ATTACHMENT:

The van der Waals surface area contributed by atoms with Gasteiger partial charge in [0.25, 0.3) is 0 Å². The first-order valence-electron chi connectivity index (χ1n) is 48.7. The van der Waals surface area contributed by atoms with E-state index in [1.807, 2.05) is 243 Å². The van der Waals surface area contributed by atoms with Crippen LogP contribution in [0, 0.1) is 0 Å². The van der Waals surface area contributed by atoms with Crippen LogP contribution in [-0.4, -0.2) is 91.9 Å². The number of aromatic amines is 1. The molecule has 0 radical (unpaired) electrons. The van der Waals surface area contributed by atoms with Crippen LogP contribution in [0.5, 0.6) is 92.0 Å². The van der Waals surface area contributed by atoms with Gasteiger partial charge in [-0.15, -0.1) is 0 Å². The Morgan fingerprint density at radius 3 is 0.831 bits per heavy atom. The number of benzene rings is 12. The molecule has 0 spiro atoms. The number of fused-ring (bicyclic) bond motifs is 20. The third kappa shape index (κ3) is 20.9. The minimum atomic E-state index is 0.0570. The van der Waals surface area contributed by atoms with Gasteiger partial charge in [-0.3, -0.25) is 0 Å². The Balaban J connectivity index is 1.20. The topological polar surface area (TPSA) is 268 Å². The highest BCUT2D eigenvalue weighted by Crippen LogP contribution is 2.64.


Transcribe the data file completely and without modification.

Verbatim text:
The van der Waals surface area contributed by atoms with Gasteiger partial charge in [0.25, 0.3) is 0 Å². The first-order valence-electron chi connectivity index (χ1n) is 48.7. The van der Waals surface area contributed by atoms with E-state index in [1.807, 2.05) is 243 Å². The van der Waals surface area contributed by atoms with Crippen LogP contribution in [0, 0.1) is 0 Å². The van der Waals surface area contributed by atoms with Crippen LogP contribution in [-0.4, -0.2) is 91.9 Å². The number of aromatic amines is 1. The molecule has 0 radical (unpaired) electrons. The van der Waals surface area contributed by atoms with Crippen LogP contribution in [0.5, 0.6) is 92.0 Å². The van der Waals surface area contributed by atoms with Gasteiger partial charge in [-0.15, -0.1) is 0 Å². The Morgan fingerprint density at radius 3 is 0.831 bits per heavy atom. The number of benzene rings is 12. The molecule has 0 spiro atoms. The number of fused-ring (bicyclic) bond motifs is 20. The third kappa shape index (κ3) is 20.9. The minimum atomic E-state index is 0.0570. The van der Waals surface area contributed by atoms with Gasteiger partial charge in [-0.3, -0.25) is 0 Å². The Balaban J connectivity index is 1.20. The topological polar surface area (TPSA) is 268 Å². The highest BCUT2D eigenvalue weighted by Crippen LogP contribution is 2.64.